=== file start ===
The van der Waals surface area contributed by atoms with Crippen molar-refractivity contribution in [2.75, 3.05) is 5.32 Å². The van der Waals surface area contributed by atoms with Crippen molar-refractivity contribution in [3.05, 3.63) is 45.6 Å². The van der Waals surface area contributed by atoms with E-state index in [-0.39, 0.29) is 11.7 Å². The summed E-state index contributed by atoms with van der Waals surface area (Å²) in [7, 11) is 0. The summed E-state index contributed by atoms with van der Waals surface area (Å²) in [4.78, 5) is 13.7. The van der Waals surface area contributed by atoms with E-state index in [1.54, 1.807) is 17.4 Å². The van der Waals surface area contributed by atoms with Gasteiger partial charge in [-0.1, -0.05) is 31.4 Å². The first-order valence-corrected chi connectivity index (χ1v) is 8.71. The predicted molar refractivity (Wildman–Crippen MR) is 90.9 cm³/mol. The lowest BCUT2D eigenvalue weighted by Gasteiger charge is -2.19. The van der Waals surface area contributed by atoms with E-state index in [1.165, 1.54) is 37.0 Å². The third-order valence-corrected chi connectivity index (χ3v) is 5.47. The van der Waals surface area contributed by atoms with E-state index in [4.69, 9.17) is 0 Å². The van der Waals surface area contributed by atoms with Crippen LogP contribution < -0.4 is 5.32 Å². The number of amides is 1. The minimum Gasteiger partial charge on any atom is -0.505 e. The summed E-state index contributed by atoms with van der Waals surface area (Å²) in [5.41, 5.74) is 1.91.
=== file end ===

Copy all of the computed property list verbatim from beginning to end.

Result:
The van der Waals surface area contributed by atoms with Crippen molar-refractivity contribution in [2.75, 3.05) is 5.32 Å². The van der Waals surface area contributed by atoms with Crippen molar-refractivity contribution in [3.05, 3.63) is 45.6 Å². The van der Waals surface area contributed by atoms with E-state index in [-0.39, 0.29) is 11.7 Å². The summed E-state index contributed by atoms with van der Waals surface area (Å²) in [7, 11) is 0. The summed E-state index contributed by atoms with van der Waals surface area (Å²) in [4.78, 5) is 13.7. The van der Waals surface area contributed by atoms with E-state index in [1.54, 1.807) is 17.4 Å². The van der Waals surface area contributed by atoms with Gasteiger partial charge in [-0.1, -0.05) is 31.4 Å². The first-order valence-corrected chi connectivity index (χ1v) is 8.71. The predicted molar refractivity (Wildman–Crippen MR) is 90.9 cm³/mol. The lowest BCUT2D eigenvalue weighted by Gasteiger charge is -2.19. The van der Waals surface area contributed by atoms with E-state index in [1.165, 1.54) is 37.0 Å². The third-order valence-corrected chi connectivity index (χ3v) is 5.47. The van der Waals surface area contributed by atoms with E-state index in [4.69, 9.17) is 0 Å². The van der Waals surface area contributed by atoms with Crippen LogP contribution < -0.4 is 5.32 Å². The number of amides is 1. The minimum Gasteiger partial charge on any atom is -0.505 e. The summed E-state index contributed by atoms with van der Waals surface area (Å²) in [5.41, 5.74) is 1.91.